Any program a university wants to implement, from the mundane to the obvious, gains legs and cachet if it secures external funding. Even very wealthy private colleges with endowments dwarfing many private foundations will claim that unless a sponsor is found for the coffee and bagels that seminar series on (pick one of substitute your own topic) improving undergraduate education, or transfering educational skills to workplace skills, or how to better communicate your ideas to journalists is simply not going to happen. Similarly, despite the big bucks paid to build new research infrastructure with that all important “mingling space so needed to cross-fertilize new ideas across disciplinary silos” (or some other cliche about innovation) – don’t try to actually act on an interesting idea that emerges from that fortuitous bumping of heads unless you can identify an external source ready to fund it. The reality is – there is just not that much external funding available. In my neck of the woods – private foundation funding – grants are precisou and hard to come by. The funding rate at many private funders for scientific projects is probably around 5%. This makes the government funders like NIH and NSF look easy! What’s the solution – I am not sure. But it does seem to me that universities should be thinking about how they deploy their institutional resources to allow good ideas to seed. They may also need to re-evaluate their value system. AN idea should not be considered good because someone ELSE is willing to fund it. A strong internal compass and small amounts of discretionary funding might go along way. Now this may mean cutting back on the 5 star dorms, on campus sushi bars, and work out facilities that make a luxury resort envious. Never mind the university delegations to tour the gardens of Japan. Might be time to bring intellectual shabby chic back in style.
A recent issue of Nature included this piece:
Philanthropy: The price of charity
Nature 481,260(19 January 2012)doi:10.1038/481260aPublished online 18 January 2012
Philanthropists should pay their fair share of research costs, says Patrick Aebischer.
I have no idea what this means. If it is about indirects I have already addressed this issue — oddly enough in the pages of Nature.
The idea that philanthropy is free riding on research Universities is should be utterly laughable except in that this misunderstanding shows up the pitiful state of understanding of institutions that we have reached. Philanthropists, unlike governments, are not asking Universities to do anything. Philanthropy is not outsourcing its own research agenda to academics. Universities ask philanthropists to help them fulfill their twin missions of teaching and scholarship. Universities are SUPPOSED to carry out research and scholarship. So a grant to a university is budget relieving; it frees up resources the University would have to spend on salaries or equipment or other resources. There are no costs not being covered – this is a ruse of the worst kind and is a deliberate attempt to divert philanthropic resources. It is time for individuals to learn some history.
Perhaps the oddest thing about the change in year is the reality of how much one day is like another. You go to bed Saturday 2011 and you wake up Sunday 2012. That is not to say that I do not see the reason for the all the hoopla. It is wonderful that we have these celebrations that get us through the dark days of winter. In St. Louis the days are already noticeably longer and despite the cold air it is hard for thoughts not to drift to gardens and to spring. So is it with philanthropy — the fiscal years will be ending. The glossy annual reports will stuff mailboxes. AFter a brief respite the charitable organizations will launch their drumbeats for funds. And there will be the claims of great strides and revolutionary progress. But not really. Each day will be much like the others. Some of us will keep on with the daily work of learning as much as you can about the opportunity for funding and worrying about philosophy and principles. I hope you will continue to visit this blog and send me your thoughts. Happy 2012!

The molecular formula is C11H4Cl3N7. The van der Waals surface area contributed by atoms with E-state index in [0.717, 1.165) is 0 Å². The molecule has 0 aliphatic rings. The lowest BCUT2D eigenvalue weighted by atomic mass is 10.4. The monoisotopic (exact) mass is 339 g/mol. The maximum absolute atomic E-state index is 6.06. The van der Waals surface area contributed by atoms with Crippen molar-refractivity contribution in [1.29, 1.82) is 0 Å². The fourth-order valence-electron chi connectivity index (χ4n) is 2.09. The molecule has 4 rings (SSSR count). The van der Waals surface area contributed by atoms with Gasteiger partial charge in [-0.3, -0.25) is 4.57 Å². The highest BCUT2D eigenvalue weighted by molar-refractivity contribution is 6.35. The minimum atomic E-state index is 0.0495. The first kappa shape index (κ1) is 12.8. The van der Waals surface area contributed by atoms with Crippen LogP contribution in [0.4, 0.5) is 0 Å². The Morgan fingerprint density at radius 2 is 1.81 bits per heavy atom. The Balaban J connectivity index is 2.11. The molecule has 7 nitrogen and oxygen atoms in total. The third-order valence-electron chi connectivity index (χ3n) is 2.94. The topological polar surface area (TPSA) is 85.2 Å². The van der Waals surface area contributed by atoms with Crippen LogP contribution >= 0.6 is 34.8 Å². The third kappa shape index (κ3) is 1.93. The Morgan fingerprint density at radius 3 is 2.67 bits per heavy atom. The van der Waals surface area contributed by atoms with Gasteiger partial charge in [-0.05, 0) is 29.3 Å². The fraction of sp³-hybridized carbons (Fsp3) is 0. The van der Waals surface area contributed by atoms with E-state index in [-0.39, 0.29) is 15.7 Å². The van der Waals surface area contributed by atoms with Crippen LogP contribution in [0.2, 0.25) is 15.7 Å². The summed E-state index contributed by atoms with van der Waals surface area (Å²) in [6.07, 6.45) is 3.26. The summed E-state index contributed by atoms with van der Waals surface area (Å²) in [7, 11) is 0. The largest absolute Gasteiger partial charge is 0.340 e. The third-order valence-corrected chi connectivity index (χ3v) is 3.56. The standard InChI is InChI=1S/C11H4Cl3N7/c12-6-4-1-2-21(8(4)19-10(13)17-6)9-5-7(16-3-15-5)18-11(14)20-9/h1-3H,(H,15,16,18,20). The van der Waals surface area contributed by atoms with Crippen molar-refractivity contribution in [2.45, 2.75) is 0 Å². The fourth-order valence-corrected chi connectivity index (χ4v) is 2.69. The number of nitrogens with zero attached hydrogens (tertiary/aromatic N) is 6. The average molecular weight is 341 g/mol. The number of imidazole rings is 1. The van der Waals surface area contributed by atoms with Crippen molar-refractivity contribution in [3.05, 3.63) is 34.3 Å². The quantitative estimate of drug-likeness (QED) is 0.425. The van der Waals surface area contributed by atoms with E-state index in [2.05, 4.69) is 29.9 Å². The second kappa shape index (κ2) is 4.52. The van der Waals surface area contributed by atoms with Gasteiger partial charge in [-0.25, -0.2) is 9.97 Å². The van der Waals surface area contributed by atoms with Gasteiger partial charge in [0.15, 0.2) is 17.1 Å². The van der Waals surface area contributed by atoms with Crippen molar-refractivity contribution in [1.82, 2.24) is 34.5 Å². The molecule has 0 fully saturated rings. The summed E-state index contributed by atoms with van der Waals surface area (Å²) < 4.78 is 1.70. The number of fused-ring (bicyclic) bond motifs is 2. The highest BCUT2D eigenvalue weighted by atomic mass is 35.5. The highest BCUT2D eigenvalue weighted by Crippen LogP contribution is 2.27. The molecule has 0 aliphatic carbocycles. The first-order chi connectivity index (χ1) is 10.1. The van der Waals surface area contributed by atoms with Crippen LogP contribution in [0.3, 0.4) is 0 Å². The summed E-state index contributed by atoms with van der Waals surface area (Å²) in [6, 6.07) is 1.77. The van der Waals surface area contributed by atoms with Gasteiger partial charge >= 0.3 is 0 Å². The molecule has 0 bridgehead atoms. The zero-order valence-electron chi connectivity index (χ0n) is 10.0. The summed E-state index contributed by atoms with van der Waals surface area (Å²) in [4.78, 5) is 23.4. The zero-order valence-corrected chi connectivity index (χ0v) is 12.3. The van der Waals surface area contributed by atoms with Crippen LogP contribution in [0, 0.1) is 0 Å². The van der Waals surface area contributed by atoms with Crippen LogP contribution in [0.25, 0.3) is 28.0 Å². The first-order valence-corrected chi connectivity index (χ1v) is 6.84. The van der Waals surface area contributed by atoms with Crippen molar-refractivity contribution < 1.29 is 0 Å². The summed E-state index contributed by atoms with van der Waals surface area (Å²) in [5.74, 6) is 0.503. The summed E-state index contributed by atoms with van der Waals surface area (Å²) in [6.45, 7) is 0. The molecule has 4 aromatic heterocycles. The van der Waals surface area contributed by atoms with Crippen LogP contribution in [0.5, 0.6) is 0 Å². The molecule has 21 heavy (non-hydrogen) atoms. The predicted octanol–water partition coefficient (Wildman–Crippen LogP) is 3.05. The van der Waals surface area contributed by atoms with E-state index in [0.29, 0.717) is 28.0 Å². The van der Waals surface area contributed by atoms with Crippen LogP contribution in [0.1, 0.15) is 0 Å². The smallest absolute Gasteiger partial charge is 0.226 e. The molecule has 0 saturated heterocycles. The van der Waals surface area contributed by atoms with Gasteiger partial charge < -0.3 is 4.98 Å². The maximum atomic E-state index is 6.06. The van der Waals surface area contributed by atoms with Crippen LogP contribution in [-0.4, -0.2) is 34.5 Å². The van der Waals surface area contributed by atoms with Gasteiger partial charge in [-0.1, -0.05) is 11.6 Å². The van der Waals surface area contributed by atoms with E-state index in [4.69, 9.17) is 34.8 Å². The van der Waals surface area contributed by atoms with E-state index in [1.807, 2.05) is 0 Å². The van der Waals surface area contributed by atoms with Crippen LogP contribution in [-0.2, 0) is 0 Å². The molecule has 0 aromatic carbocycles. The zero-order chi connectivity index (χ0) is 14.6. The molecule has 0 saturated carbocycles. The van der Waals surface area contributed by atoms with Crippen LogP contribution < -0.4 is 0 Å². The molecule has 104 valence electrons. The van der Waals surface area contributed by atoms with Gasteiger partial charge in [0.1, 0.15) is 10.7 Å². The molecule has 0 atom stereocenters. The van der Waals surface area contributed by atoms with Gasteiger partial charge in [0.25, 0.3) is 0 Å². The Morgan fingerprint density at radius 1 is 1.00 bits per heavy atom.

Holiday music, the enforced cheerfulness, the sugary food everywhere – not a problem. The one aspect of the holiday season I truly dread it is the hokey appeals from disease-specific organizations. The promise of cures around the corner. The hyped “breakthroughs” that on closer inspection are slight, incremental gains in our knowledge (and usually of animal models not people) at best. And the gratuitous claim that just as the cure is within reach the feds are yanking the funding and slowing progress (and you know who to blame for that!). It is all nonsense. And yet – I appreciate that for individuals with diseases and for their families hope is what keeps you going through the dark days. Raising money and pushing the science forward is how you gain control over this terrible occurrence over which we have no real control. SO what’s my beef?
My beef is that all this rhetoric actually has the opposite effect from what is intended. Our unquestioning acceptance of the assumptions explicit and implicit in these appeal missives does not drive progress. It enables the status quo. There is no need to really reach, to really try new kinds of studies, to re-evaluate our knowledge, or to challenge the reigning dogma if we consider it our duty to clamber aboard for the sake of holiday-feel-good. One of these years, MY holiday wishes will come true and some disease charity somewhere will write something authentic. And no one but me will respond. Because serious thought is so much harder than hype and hope. Pass the eggnog!
In an opinion piece in today’s wsj Professor Kaku asserts that in science – authorities are not what counts. Experiments count.
I used to believe this. I wish I still could. In several conversations recently, friends and I (sadly shaking our heads at what is a sure sign of official geezerdom) have wondered at the apparent disdain for objective truth among the scientists we know. What seems to matter is what one asserts – particularly if it fits with a certain view of the world. Meaning: public enthusiasm is good for science funding. Alternative meaning: we should run the world because we are smarter than those currently running it and we know what is best for you. Of course, historians could correct this latter assertion – but they are too busy protecting their own patch of turf. Perhaps Kaku can still believe that experiments are what matters because he is a physicist. Perhaps we have become cynical because we live in the world of neuroscience and psychology. If so – then I hope the “physics envy” dogging the biological and social sciences wins the day.